Kirsten Gillibrand Launches 2012 With a Call for Increased Food Stamp Money, Better Access to Fresh Food


Electeds like to talk — but U.S. Sen. Kirsten

Gillibrand came to the Bronx today to listen.

That’s what Gillibrand said at the launch of an event this morning at Hostos Community College, where she joined Rep. Joe Crowley for a “listening session” on an upcoming Farm Bill, which Congress is set to debate this year.
The session timed well with reports yesterday on the growing mess at city agencies due to an extreme demand for food stamps. “More families are in need now than ever. … It is the most severe time in our nation’s history for food insecurity,” said Gillibrand, who is New York’s first member of the Senate Agriculture Committee in decades. And issues that the Agriculture Committee discusses are quite relevant to New York City and the Bronx, she explained, since it makes decisions related to food stamps, farmers markets, hunger policy, nutrition programs, and legislation about food deserts and access.
She started the session, which was her kickoff press appearance of 2012, with some politics 101 — it’s all about being the voice for YOU, New Yorkers. “It’s really important that I have the chance to sit on this committee to be your voice,” she told the crowd of more than a hundred advocates and interested residents. “I need to hear directly from you, so that’s why I’m here.”

Gillibrand is pushing for a 30% increase in the amount of money that goes into food stamps through the upcoming bill, she said, so that families would get $800 per month, instead of $600. She’s also looking to increase access to fresh fruits and vegetables in the food deserts of the city, like parts of the Bronx. Gillibrand, who is now on a “listening tour,” recently visited Hunts Point Terminal Produce Market in the Bronx and said there’s a lot of potential to make it a more effective food hub for local residents.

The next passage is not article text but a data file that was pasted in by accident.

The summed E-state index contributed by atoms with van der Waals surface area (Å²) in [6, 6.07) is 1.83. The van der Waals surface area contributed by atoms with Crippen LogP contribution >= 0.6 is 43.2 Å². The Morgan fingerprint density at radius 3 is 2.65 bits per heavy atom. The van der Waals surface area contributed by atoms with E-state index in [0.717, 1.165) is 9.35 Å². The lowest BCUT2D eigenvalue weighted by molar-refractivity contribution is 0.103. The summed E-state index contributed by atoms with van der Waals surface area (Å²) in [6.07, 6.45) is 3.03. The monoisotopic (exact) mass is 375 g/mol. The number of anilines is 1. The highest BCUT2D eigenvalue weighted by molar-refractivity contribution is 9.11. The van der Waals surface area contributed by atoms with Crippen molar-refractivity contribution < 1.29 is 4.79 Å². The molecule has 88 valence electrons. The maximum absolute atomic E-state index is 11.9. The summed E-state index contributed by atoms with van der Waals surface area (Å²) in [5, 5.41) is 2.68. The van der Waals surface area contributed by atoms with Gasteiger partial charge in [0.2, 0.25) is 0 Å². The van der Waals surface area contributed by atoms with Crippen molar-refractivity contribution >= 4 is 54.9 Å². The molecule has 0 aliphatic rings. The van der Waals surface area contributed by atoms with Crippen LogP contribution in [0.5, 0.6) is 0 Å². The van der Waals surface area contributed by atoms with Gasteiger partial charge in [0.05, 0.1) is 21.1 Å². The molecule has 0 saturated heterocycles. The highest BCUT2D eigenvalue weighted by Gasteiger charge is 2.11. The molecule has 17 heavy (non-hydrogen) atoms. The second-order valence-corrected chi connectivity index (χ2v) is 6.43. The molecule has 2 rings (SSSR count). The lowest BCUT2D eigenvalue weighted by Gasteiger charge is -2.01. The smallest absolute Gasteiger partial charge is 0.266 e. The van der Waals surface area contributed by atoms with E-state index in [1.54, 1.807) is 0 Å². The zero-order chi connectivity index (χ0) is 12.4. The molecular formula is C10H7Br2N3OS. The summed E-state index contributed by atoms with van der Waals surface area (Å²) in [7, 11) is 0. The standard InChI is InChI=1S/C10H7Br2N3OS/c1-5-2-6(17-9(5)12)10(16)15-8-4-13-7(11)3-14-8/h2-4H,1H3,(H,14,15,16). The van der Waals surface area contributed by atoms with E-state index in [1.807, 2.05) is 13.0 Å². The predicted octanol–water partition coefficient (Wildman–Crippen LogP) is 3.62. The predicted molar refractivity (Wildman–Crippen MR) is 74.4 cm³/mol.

As Crowley put it, “It’s easier for a young person to buy a Twinkie than it is to get a fresh apple or banana.” (No offense to Hostess or Twinkies, he added).
A mutual love-fest ensued in which advocates thanked Gillibrand for her support and she thanked them for their advocacy.
“I spend a fair amount of my time unfortunately forced to criticize elected officials, so I’m thrilled today to be able to defend two champions of ours,” said Joel Berg, executive director of the New York City Coalition Against Hunger. “Senator Gillibrand, in a very short time, you’ve become a true champion of hungry people.”
At least one audience member grilled Gillibrand for cutting food stamps last year and also putting too much money into the military (which OWS protested yesterday).
Gillibrand explained, “I was against [the cuts] and I fought against it. I thought it was a terrible, terrible deal. … I do not believe in cutting food stamps.” (She voted in favor of a children’s nutrition bill, which was financed in part through future cuts in food stamps).

Unfortunately, it’s just the way Washington works, she said. “It’s a typical vote you have to make in Washington.”

She wants the troops to come home from Iraq and Afghanistan, but, “That doesn’t mean I want to not invest in fighting terrorism,” she said.

For some, the event was about Bronx pride.

“Back in the day, people would say that the Bronx was burning,” said Qiana Mickie, a 36-year-old single mother who is from the Bronx and now lives in Harlem. “Now, I’m proud to say that the Bronx is growing.”

“Senator, you mention you are on our side,” said Mickie, who is a member of the New York City Food and Farm Bill Working Group. “And I believe you.”
Runnin’ Scared asked Gillibrand if she had a comment about the developments in Iowa and the Republican race before she headed out.

“No … no,” she said with a small laugh before leaving with her press team.